The Belief-Desire-Intention model of agency


M. Georgeff, B. Pell, M. Pollack, Milind Tambe, and M. Wooldrige. 1999. “The Belief-Desire-Intention model of agency .” In Agents, Theories, Architectures and Languages (ATAL).


Within the ATAL community, the belief-desire-intention (BDI) model has come to be possibly the best known and best studied model of practical reasoning agents. There are several reasons for its success, but perhaps the most compelling are that the BDI model combines a respectable philosophical model of human practical reasoning, (originally developed by Michael Bratman [1]), a number of implementations (in the IRMA architecture [2] and the various PRS-like systems currently available [7]), several successful applications (including the now-famous fault diagnosis system for the space shuttle, as well as factory process control systems and business process management [8]), and finally, an elegant abstract logical semantics, which have been taken up and elaborated upon widely within the agent research community [14, 16]. However, it could be argued that the BDI model is now becoming somewhat dated: the principles of the architecture were established in the mid-1980s, and have remained essentially unchanged since then. With the explosion of interest in intelligent agents and multi-agent systems that has occurred since then, a great many other architectures have been developed, which, it could be argued, address some issues that the BDI model fundamentally fails to. Furthermore, the focus of agent research (and AI in general) has shifted significantly since the BDI model was originally developed. New advances in understanding (such as Russell and Subramanian’s model of “boundedoptimal agents” [15]) have led to radical changes in how the agents community (and more generally, the artificial intelligence community) views its enterprise. The purpose of this panel is therefore to establish how the BDI model stands in relation to other contemporary models of agency, and in particular where it can or should go next.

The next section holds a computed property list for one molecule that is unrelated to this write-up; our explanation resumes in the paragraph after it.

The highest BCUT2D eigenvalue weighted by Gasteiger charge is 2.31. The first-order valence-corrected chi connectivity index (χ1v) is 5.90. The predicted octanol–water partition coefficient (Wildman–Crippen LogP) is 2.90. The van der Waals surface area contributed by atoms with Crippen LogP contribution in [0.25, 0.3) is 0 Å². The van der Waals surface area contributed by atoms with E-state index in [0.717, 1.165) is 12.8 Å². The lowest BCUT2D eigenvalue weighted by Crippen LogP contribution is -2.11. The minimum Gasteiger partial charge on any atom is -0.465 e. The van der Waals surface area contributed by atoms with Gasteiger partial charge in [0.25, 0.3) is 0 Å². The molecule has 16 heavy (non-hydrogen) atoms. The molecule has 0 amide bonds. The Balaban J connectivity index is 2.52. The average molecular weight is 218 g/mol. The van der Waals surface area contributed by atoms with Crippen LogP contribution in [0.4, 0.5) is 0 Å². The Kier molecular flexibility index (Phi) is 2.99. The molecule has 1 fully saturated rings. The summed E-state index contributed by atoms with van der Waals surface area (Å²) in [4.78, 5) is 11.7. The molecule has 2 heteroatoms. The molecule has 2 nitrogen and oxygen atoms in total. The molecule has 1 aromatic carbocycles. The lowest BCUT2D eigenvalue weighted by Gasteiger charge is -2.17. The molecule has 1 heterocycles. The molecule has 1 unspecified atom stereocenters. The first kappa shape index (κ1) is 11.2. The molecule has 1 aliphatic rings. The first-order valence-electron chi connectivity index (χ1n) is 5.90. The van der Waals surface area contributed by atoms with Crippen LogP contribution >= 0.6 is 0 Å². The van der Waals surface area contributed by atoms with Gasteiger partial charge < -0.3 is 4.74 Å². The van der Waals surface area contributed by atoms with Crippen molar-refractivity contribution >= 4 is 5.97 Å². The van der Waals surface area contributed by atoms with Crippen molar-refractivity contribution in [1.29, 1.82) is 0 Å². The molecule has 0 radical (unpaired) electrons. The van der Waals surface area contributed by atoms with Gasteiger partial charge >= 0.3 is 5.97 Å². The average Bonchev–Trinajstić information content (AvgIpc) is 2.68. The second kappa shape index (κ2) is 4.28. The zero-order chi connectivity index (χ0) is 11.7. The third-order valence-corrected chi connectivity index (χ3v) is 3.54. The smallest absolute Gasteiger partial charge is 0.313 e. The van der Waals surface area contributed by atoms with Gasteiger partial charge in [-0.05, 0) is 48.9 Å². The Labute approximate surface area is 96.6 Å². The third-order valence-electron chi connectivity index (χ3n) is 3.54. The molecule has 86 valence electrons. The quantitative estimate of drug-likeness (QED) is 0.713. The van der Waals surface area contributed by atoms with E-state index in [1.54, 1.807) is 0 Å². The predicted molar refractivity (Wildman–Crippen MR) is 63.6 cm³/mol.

See also: 1999